Her fingerprints were on the ammunition. Her casino players’ card was found in his room. Investigators scoured her social media accounts and emails — one of which he, Stephen Paddock, had access to.
Marilou Danley may not have been present when Paddock unleashed a furious barrage of bullets down on a crowd of 20,000 at a Las Vegas country music festival, killing 58 people and wounding more than 500 others, but her links to his life seemed to be everywhere.
The facts about Danley were among the details revealed when a U.S. District Court judge in Las Vegas unsealed more than 300 pages of search warrants and affidavits at the request of several media outlets, including the Los Angeles Times. The request was unopposed by prosecutors.
But why the 64-year-old Paddock shot up the Route 91 Harvest festival on Oct. 1 remains a mystery, and the search warrants — despite revealing his large cache of weaponry — raise more questions than answers about his actions and motive.
Paddock came to Las Vegas with an arsenal — more than 20 firearms and hundreds of rounds of ammunition and spent casings were found in his room on the 32nd floor of the Mandalay Bay Hotel and Casino. Other search warrants revealed more than 1,000 rounds and 100 pounds of explosive material in his car.
Authorities also recovered 18 firearms and more than 1,000 rounds at Paddock’s house in Mesquite, Nev. A “large quantity of firearms” was recovered from another residence he had in Reno.
The search warrants also covered electronic accounts and social media accounts of Paddock and Danley. They revealed an exchange about a money wire transfer. Danley returned from a trip to the Philippines days after the shooting, but wasn’t arrested when she arrived in the United States.
According to an affidavit, Danley was identified early on “as the most likely person who aided or abetted Stephen Paddock based on her informing law enforcement that her fingerprints would likely be found on the ammunition used during the attack.”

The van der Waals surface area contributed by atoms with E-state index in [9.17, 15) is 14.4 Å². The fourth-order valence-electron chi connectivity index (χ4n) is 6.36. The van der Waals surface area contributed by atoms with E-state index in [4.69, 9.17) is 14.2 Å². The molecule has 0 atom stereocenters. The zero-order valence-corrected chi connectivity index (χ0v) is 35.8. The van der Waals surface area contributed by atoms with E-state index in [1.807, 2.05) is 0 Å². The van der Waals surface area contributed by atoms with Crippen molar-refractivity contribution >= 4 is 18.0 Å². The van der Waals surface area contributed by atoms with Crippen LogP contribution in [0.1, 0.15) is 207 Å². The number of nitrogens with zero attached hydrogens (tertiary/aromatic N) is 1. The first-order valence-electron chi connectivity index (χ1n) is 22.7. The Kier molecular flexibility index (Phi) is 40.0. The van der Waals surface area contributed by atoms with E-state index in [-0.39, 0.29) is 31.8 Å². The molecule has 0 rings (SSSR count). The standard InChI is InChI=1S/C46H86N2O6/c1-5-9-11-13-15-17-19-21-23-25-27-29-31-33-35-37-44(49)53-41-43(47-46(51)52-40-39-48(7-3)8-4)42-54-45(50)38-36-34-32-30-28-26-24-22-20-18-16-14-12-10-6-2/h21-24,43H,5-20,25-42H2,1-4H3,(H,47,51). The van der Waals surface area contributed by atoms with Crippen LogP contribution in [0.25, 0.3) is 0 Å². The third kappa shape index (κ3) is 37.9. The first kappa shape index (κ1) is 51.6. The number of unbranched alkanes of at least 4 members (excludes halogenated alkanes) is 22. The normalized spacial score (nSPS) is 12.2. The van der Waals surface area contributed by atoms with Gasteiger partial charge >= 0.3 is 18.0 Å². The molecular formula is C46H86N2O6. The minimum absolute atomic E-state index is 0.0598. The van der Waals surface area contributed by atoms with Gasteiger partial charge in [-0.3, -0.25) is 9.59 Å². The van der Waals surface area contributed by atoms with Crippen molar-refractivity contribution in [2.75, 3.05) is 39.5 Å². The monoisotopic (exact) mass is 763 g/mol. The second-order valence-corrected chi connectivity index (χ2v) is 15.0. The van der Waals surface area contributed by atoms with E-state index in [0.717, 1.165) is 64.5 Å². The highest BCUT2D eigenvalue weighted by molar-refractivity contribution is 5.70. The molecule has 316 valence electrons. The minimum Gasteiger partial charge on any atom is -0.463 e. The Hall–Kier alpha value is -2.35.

In the court documents, she told investigators she occasionally participated in the loading of the magazines.
Danley has fully cooperated with authorities and has released statements saying she had no idea what Paddock was planning and that she was devastated by the massacre. She was never arrested, though was deemed “a person of interest” by police after the shooting. Her attorney could not be reached for comment.
Officials with the Las Vegas Metropolitan Police Department did not return a request for comment.
Not much is known about Danley’s and Paddock’s relationship, though workers at a Starbucks in a Mesquite casino recalled that he had a habit of berating her in public. The abuse would come if she asked to use his casino card to make a purchase. Danley stood only elbow high to Paddock, a tall man with a beer belly.
Esperanza Mendoza, a supervisor at the Starbucks, told The Times in October: “He would glare down at her and say — with a mean attitude — ‘You don’t need my casino card for this. I’m paying for your drink, just like I’m paying for you.’ Then she would softly say, ‘OK,’ and step back behind him. He was so rude to her in front of us.”
On Friday, U.S. District Judge Jennifer Dorsey said she saw no reason to keep the warrants sealed, especially since lawyers with the federal government did not oppose the unsealing, with some minor redactions. However, 10 pages were kept under seal pending a hearing in state court Tuesday.
Authorities also revealed in the court documents emails from Amazon to Paddock’s email account with his home in Mesquite as the destination. It showed that on Sept. 7, 2017, he received an email related to the purchase of a “EOTech 512 A65 Tactical Holographic firearm accessory.”
Amazon confirmed the delivery would go to his residence. “Investigators believe this piece of equipment was utilized in the attack carried out by Stephen Paddock,” the affidavit read.
The warrants released Friday also produced a puzzling email exchange that Paddock appeared to have with himself.
One instance where investigators identified two email account attached to him — [email protected] and [email protected] — an exchange began with “Try an ar before u buy. We have a huge selection. Located in the Las Vegas area.”
Later that day, an email was received back from [email protected] that read “we have a wide variety of optics and ammunition to try.”
Then Paddock sent an email to [email protected] that read: “for a thrill try out bumpfire ar’s with 100 round magazine.”
In the affidavit, investigators said they believed the communications may have been related to the eventual attack. Authorities have said Paddock used a “bump stock,” a device that can make semiautomatic guns mimic the rapid fire of automatic weapons.
But FBI investigators appeared perplexed by the exchange.
“Investigators have been unable to figure out why Stephen Paddock would be exchanging messages related to weapons that were utilized in the attack between two of his email accounts. Conversely, if the Target Account was not controlled by Stephen Paddock, investigators need to determine who was communicating with him about weapons that were used in the attack,” according to a warrant.
There was also a warrant that revealed Paddock’s room at Mandalay Bay had three cellphones. Two were unlocked, but “neither contained significant information that allowed investigators to determine the full scope of Stephen Paddock’s planning and preparation for the attack.”
The third phone, however, was unable to be unlocked, the affidavit said.
© 2018 Los Angeles Times
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